Crab Cakes a la Charley G’s

Crab cakes were the most talked-about specialty in the years when Charley G’s had a restaurant in Metairie. (They still operate in their home town of Lafayette.) Their solution to the challenge of making the greatest amount of crabmeat stick together in the least amount of binder was solved by pushing the crab lumps into a matrix of bechamel. (That’s what you get when you whisk milk into a blond roux.)

The bechamel was not only soft and neutral in flavor, but it could hold the onions, bell peppers, celery, and other ingredients you’d like to be present in the cake. As for bread crumbs, they only form a light coating on the outside, so they can lend a toasty flavor. Here’s what they showed me on my old WVUE television show. Some of the seasoning ingredients are off the mainstream. Don’t worry about it; substitute or leave them out. (You won’t make them exactly the same way the restaurant does, anyway.)

Crabcake on a salad at Lakehouse.

  • 1 Tbs. olive oil
  • 1 large yellow onion, chopped
  • 1 medium green bell pepper, chopped
  • 2 ribs celery, chopped
  • 1 lb. lump crab meat
  • 1/2 Tbs. Creole seasoning
  • 1/4 cup thinly sliced green onions
  • 1/4 cup chopped parsley
  • 2 Tbs. Tiger sauce (bottled; available at the supermarket)
  • 1 qt. heavy cream
  • 1 oz. chicken demi-glace (optional)
  • 1 Tbs. granulated onion
  • 1 Tbs. granulated garlic
  • 1 3/4 cups all-purpose flour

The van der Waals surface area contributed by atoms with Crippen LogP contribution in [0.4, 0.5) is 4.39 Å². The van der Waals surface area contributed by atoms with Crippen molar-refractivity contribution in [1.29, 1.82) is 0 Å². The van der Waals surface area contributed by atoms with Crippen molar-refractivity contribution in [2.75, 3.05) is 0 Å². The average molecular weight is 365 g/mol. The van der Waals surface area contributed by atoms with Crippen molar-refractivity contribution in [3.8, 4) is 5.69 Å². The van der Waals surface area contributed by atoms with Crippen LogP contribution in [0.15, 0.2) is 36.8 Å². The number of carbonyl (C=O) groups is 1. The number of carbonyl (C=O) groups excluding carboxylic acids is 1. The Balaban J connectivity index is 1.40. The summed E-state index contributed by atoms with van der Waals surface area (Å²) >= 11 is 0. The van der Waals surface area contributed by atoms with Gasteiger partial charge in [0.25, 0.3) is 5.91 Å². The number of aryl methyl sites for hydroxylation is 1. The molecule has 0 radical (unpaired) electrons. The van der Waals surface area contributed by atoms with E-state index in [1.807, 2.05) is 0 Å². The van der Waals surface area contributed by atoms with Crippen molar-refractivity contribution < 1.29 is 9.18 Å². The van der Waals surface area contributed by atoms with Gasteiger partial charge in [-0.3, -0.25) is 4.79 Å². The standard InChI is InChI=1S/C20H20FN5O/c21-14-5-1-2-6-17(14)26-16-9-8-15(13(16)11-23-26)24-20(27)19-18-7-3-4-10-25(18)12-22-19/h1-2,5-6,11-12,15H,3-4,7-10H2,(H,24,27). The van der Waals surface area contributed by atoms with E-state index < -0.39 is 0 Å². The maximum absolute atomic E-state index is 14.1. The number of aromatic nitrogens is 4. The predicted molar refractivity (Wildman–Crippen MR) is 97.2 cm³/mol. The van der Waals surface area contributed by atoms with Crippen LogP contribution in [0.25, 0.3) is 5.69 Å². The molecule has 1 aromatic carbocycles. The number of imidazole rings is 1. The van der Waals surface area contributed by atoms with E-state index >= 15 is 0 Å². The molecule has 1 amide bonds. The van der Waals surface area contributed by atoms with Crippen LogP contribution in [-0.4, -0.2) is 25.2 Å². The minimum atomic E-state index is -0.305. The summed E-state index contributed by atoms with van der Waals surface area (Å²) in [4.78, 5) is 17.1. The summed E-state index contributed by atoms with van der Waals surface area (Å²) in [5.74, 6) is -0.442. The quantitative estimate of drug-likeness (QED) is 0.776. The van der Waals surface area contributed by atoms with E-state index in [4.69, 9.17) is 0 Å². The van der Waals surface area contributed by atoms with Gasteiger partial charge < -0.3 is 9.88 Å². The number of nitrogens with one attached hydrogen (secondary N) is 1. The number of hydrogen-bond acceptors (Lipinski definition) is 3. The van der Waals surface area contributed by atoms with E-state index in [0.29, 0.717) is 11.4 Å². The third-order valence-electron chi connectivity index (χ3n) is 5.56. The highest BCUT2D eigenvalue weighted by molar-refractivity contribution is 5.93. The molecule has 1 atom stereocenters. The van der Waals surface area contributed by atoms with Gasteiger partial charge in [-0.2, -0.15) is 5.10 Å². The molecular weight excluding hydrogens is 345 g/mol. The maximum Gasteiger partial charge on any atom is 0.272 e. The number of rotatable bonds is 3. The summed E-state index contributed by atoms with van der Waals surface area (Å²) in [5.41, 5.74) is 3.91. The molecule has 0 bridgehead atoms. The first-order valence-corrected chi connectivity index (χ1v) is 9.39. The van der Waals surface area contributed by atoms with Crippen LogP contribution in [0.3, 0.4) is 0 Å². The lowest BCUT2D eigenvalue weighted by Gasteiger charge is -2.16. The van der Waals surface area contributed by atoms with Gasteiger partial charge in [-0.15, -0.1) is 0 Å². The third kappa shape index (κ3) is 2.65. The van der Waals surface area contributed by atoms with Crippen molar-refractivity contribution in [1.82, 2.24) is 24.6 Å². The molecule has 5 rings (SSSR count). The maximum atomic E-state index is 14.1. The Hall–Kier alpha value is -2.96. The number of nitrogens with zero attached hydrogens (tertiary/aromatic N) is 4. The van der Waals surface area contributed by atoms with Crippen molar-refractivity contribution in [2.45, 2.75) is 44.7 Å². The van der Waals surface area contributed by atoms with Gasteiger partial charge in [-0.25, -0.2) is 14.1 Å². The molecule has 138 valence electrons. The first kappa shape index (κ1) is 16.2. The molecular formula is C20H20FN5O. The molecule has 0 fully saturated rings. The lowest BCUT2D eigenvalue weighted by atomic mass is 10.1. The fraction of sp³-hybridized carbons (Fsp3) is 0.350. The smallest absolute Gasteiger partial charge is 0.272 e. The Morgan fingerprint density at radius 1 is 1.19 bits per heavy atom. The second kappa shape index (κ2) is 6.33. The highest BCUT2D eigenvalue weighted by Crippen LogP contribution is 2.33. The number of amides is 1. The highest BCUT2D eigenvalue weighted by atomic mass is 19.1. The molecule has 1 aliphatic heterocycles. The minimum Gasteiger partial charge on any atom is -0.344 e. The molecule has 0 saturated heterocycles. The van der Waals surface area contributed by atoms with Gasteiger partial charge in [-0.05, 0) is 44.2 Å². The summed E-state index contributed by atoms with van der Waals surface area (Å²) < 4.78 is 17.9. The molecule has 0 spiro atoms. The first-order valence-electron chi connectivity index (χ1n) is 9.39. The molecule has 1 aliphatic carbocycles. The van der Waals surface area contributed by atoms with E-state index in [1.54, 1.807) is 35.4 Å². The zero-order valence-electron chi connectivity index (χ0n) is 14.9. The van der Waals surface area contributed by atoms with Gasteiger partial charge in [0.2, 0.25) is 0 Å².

• 1/2 stick melted butter
  • Flour for dredging
  • 4 eggs
  • 2 cups milk
  • 2 sticks margarine, clarified

1. Heat the olive oil in a large saute pan to smoking. Add onion, bell pepper, and celery and saute until wilted and slightly caramelized.

2. Transfer to a deep baking dish capable of holding 2 1/2 quarts. Add crabmeat, Creole seasoning, green onions, parsley, and tiger sauce. Toss with a rubber spatula to mix well. Set aside.

3. Combine cream, chicken demi-glace, granulated onion, and granulated garlic in a large saucepan and bring to a boil.

4. In a bowl, combine flour and melted butter to make a white roux. Once cream has come to a boil, lower the heat and add the roux. Whisk until the very thick sauce begins to pull away from the sides of the pot.

5. Pour the bechamel into the crabmeat mixture and fold until the crabmeat is well distributed. Chill overnight, uncovered.

6. Divide and shape into 16 cakes, all about the same size.

7. Blend eggs into milk. Dust the cakes with flour. Dip into the egg-and-milk wash, then dredge in the flour again.

8. Heat the margarine over medium-high heat, with enough margarine in the pan to come about halfway up the cakes. Sizzle four crabcakes at a time until golden brown. Turn cakes, lower the heat, and cook until the bottoms are crusty and golden brown.

Serve with remoulade sauce or tartar sauce–or nothing at all.

Serves 6-8 crab cakes.

2 Readers Commented

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  1. Scarlett on April 1, 2014

    Doesn’t the béchamel taste floury without cooking the butter and flour first? Or does the warm cream take that taste away? Also, what about breadcrumbs mentioned in the narrative?

    • Tom Fitzmorris on April 1, 2014

      Hello, Scarlett. . .

      See step #4, where you make a light roux with the butter and flour.

      Tastefully yours,
      Tom Fitzmorris